change. Substituting expensive food with less expensive food, migration in search
of pasture and water and self employment seeking are common strategies emerging
by the transhumance. The wealthier groups also reduced gifts in bad years, as
these strategies are less effective as more people are involved and social returns
get very low. Diversifying livelihoods to enable people live on their skills,
environment, assets, culture; some may depend primarily on livestock and agricultural
production (FAO/IAEA, 2008). Nori et
al. (2005) stated that, in order to address these extreme agro-ecological
features, pastoralists build their lives around satisfying the needs of their
livestock, following rainfall and fodder over vast distances and across national
borders, often covering thousands of kilometers in a single year.
Berchemia discolor is perceived to be of high nutrition value but its
consumption is not well promoted by the formal production system. Amusa
et al. (2010) recommended a holistic approach that includes the involvement
of the local people in the management of woody species of WEPs. The consumption
is very low in Ethiopia compared both in Oromiya National Regional State and
Ethiopia compared to 1.3 up to 37.4 kg capita-1 year-1 for
sub-Saharan Africa (Ruel et al., 2005) and South
Africa, wild fruit consumption per household per year may be about 104 kg (Shackleton
and Shackleton, 2004). Developed countries have already promoted their WEPs
(Gillman, 2008). This is an indication that Ethiopia
needs to work more on sustainable utilization and management of B. discolor
and other WEPs to improve the food security of rural populations to adapt to
climate change. Study report in south Ethiopia by Balemie
and Kebebew (2006) strongly support this result. Rural communities depend
on wild edible woody plants to meet their food needs in periods of food crisis
and the use of wild edible plants in different localities provide optimum source
of nutrients (Emmanuel et al., 2011). Wild plants
are nutritious having adequate vital nutrients. Although, there is no single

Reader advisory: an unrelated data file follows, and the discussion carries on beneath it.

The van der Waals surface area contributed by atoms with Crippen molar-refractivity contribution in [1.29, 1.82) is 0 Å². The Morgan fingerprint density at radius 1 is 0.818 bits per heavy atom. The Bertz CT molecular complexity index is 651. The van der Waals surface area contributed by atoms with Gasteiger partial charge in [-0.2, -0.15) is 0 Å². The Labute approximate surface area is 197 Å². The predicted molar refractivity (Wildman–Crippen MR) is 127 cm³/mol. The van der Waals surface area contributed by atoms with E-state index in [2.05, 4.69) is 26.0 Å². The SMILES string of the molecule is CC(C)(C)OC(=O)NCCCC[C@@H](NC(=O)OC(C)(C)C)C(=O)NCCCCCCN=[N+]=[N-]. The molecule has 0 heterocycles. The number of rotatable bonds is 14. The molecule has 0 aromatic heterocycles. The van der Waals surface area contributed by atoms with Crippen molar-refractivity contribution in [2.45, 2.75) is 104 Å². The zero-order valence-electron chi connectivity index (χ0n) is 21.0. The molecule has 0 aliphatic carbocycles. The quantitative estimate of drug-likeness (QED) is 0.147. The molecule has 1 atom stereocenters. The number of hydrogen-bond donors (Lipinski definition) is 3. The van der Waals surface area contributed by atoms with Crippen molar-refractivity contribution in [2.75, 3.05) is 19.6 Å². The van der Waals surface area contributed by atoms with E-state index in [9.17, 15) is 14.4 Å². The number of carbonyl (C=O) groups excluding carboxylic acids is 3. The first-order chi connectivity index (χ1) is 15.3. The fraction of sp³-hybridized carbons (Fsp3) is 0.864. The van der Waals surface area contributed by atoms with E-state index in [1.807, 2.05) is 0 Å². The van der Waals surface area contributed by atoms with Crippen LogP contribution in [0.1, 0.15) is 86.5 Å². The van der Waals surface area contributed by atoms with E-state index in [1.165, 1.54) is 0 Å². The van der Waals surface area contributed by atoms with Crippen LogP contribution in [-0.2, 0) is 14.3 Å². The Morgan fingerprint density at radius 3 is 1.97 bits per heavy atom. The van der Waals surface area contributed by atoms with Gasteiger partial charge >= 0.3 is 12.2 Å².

plant that can provide all adequate level of nutrients required by human being,
yet the wild food plants contain many essential nutrients like carbohydrate,
protein, ash, crude fibre and moisture content (Emmanuel
et al., 2011).
The use of wild edible herbs, or wild leafy vegetables, is an important component
of the diet of people throughout sub-Saharan Africa (Shackleton,
2003). It offers opportunities to enhance food and livelihood security and
poses threats if unsustainably used and possible consequent loss of biodiversity.
Therefore, promoting sustainable utilization can contribute to food security
and environmental integrity.
Berchemia discolor is nutritionally rich WEP in terms of major food substances (carbohydrates, proteins, minerals, crude lipids), essential macro and micronutrients. Therefore it can significantly contribute to human nutrition and ecosystem services to enhance human wellbeing. It provides livelihoods in terms of nutrition, income generation, fuel wood, timber, fodder and medicine. However, B. discolor is left to the natural forest except the relic tress that are conserved near agricultural and enclosed pasture (kalo) lands. Also, the use of fruits from B. discolor is yet dominated by more emphasis given to farm managed crops in settled farmers areas. Hence, there is an increasing tendency to conserve it in situ and ex situ. Therefore, there is a need to support the local communities to properly utilize the species to enhance the adapting capacity to food insecurity and climate change in drylands.
The Regional Universities Forum for Capacity Building in Agriculture (RUFORUM)-Rockefeller foundation and IDRC are acknowledged for funding the research. Jimma University, College of Agriculture and Veterinary Medicine (JUCAVM), Ethiopia for providing laboratory and ICT facilities and field vehicles and University of Nairobi for hosting the researchers. People of Boosat and Fantalle district in Ethiopia are acknowledged for valuable information they provided.